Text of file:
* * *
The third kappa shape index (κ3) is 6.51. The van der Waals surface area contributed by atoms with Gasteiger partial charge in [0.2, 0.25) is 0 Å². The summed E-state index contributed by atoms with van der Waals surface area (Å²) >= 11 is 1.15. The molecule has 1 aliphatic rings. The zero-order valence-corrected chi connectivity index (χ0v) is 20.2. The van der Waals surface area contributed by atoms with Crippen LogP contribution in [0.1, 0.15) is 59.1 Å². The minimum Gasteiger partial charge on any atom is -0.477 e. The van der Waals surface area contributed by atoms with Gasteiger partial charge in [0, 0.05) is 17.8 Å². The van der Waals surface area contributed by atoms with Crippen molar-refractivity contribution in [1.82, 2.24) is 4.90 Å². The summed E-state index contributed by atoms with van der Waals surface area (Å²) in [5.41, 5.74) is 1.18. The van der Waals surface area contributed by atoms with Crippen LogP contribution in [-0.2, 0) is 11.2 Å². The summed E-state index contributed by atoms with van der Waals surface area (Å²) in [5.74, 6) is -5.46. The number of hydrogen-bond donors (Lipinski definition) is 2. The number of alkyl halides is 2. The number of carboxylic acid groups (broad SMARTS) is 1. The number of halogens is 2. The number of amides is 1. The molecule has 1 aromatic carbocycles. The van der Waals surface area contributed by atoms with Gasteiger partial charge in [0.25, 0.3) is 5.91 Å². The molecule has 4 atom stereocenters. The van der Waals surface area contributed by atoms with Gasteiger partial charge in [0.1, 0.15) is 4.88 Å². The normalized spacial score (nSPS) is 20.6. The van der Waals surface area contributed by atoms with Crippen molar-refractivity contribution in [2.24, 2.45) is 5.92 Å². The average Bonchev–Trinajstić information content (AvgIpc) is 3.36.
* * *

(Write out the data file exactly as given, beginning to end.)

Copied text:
The third kappa shape index (κ3) is 6.51. The van der Waals surface area contributed by atoms with Gasteiger partial charge in [0.2, 0.25) is 0 Å². The summed E-state index contributed by atoms with van der Waals surface area (Å²) >= 11 is 1.15. The molecule has 1 aliphatic rings. The zero-order valence-corrected chi connectivity index (χ0v) is 20.2. The van der Waals surface area contributed by atoms with Crippen LogP contribution in [0.1, 0.15) is 59.1 Å². The minimum Gasteiger partial charge on any atom is -0.477 e. The van der Waals surface area contributed by atoms with Gasteiger partial charge in [0, 0.05) is 17.8 Å². The van der Waals surface area contributed by atoms with Crippen molar-refractivity contribution in [1.82, 2.24) is 4.90 Å². The summed E-state index contributed by atoms with van der Waals surface area (Å²) in [5.41, 5.74) is 1.18. The van der Waals surface area contributed by atoms with Crippen LogP contribution in [-0.2, 0) is 11.2 Å². The summed E-state index contributed by atoms with van der Waals surface area (Å²) in [5.74, 6) is -5.46. The number of hydrogen-bond donors (Lipinski definition) is 2. The number of alkyl halides is 2. The number of carboxylic acid groups (broad SMARTS) is 1. The number of halogens is 2. The number of amides is 1. The molecule has 1 aromatic carbocycles. The van der Waals surface area contributed by atoms with Gasteiger partial charge in [0.25, 0.3) is 5.91 Å². The molecule has 4 atom stereocenters. The van der Waals surface area contributed by atoms with Gasteiger partial charge in [0.1, 0.15) is 4.88 Å². The normalized spacial score (nSPS) is 20.6. The van der Waals surface area contributed by atoms with Crippen molar-refractivity contribution in [2.24, 2.45) is 5.92 Å². The average Bonchev–Trinajstić information content (AvgIpc) is 3.36.